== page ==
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A Quarter Century of Camping Tradition

Hailing from Connecticut, the Gorman/Ballard Family began camping in Vermont State Parks in July of 1998 and have come back nearly every year since. Although for generations prior, the family had camped each year at a variety of parks Maine, New Hampshire, and upstate New York, once we discovered Vermont State Parks, we were hooked. It quickly became an annual trip to VT, starting at Molly Stark State Park and venturing out to explore several other parks over the next 25 years, including Woodford, Ascutney, Wilgus, Emerald Lake, Silver Lake, Quechee, Jamaica, Townshend, and Ricker Pond State Parks. With legendary Grandma Anna and Aunt Colleen overseeing the planning and execution of the trips over the years, the campers from year-to-year included several other aunts, uncles, cousins, and beloved family pets (even a few 2nd cousins on occasion!).

It was a proud moment in our family to reach age 4, because that was when, as one of Grandma Anna’s grandchildren, you could start going on the family camping trip. We were quickly taught the rules of camping, like how to pitch a tent, not to run near the campfire, and NEVER to eat Uncle Peter’s ice cream. Now, all of her grandchildren are all adults, and we still make time to camp together in the VT State Parks each year. This year, we will return to Quechee, where we camped for a few consecutive years back in the early 2010s but haven’t visited in nearly a decade.

On our first trip to Quechee State Park in 2010, consisting of just Aunt Colleen and her then 14-year-old nephew, Shea, we faced a heavy and unexpected thunder and hail storm, which flooded our site and led us to haphazardly throw our tent and tarp onto the back of her yellow convertible VW bug and set up at a new site (while it was still raining). In spite of being soaked and dirty, we managed to find some dry clothes to change into and still enjoyed card games under the tarp before bed, a typical pastime on our trips. The next day, the weather cleared up, we swam in the gorge and got ice cream at the stand across the street, and fell in love with the park. We would bring the whole family back for several years after, hoping to see a moose, and instead being awoken by sounds of Barred Owls mating during the middle of the night (at the time, not knowing they were owls and thinking it was something much larger out there, not sleeping a wink).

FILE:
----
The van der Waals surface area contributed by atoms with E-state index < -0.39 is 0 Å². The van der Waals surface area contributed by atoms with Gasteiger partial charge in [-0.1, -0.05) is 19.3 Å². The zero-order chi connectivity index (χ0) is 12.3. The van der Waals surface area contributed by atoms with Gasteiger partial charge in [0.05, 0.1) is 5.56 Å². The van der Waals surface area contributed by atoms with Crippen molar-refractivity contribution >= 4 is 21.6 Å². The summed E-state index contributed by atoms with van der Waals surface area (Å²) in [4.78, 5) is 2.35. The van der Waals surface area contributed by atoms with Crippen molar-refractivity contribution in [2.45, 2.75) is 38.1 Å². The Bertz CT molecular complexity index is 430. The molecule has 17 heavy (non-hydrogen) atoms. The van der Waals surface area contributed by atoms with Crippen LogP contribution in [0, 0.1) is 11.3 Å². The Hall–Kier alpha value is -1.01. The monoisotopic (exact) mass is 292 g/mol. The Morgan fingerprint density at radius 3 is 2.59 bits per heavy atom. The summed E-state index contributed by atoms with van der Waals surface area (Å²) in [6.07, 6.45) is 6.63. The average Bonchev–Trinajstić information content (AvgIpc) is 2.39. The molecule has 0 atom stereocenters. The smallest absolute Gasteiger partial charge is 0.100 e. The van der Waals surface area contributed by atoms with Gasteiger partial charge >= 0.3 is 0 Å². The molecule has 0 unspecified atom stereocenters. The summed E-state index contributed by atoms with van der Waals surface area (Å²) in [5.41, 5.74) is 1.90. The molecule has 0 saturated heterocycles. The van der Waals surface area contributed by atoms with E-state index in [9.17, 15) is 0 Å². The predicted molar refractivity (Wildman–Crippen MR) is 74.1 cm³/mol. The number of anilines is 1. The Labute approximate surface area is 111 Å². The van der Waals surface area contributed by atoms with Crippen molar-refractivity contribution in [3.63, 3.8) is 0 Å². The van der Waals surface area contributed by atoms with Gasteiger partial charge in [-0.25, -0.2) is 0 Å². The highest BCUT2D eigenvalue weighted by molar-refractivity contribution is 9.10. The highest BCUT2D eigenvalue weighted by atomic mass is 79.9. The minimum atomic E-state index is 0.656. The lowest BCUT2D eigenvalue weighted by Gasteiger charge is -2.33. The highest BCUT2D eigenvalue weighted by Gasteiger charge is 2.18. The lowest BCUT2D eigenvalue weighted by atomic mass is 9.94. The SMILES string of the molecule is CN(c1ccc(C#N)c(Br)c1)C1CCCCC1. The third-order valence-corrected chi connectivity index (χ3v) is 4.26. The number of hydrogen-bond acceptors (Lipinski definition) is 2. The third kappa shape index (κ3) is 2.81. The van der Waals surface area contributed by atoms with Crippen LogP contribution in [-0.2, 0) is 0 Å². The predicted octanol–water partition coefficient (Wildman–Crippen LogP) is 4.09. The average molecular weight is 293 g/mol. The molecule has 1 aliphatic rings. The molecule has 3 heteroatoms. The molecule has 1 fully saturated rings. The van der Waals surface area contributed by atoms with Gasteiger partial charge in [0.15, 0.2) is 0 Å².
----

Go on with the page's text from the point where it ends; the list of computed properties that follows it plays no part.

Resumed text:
Trips to Woodford included leisurely walks at the trail around Adams Reservoir followed by swimming and kayaking in the lake until the sun went down, at which time we would light a fire, make many, many s’mores (competing to see who could make the best one for Grandma Anna - I’m not sure if any of us ever quite got it), and sharing stories from the weekend or laughing about mishaps from years prior. Rainy days meant lots of UNO, Yahtzee, and other card games at the campsite under the tarp. One year, on a particularly rainy day, then 8-year-old cousin Sean got so excited to win a game (after many consecutive losses) of UNO, that his celebratory dance led him to fall backwards and land right on his butt in the fire ring. Luckily for him, it wasn’t lit at the time.

In general, trips included a high volume of both laughter and tears, from lost teeth to lost games of UNO, 4-year-olds anxiously trying to get their melting marshmallows off of forks and burning the tips of their fingers, a swarm of young cousins gathering their strength and trying to push Aunt Colleen off of the dock at Silver Lake, rescuing each other from capsized canoes, racing to the top of Mount Ascutney, and gazing quietly in awe at the stars that just don’t shine that brightly a few states further south. Growing into adulthood, life has taken each of Grandma Anna’s 4 children and 9 grandchildren in many different directions with work, school, and building homes and families of our own. In spite of our busy schedules, each July, we leave behind our laptops and return to Vermont to re-capture the simple and carefree joys of running barefoot through the grass, splashing around in lakes, and sitting around the campfire that these special weekends in Vermont have brought us.

- Shea Gorman

View of the bridge in the Quechee Gorge
Quechee State Park, Photo by Vermont Parks Forever


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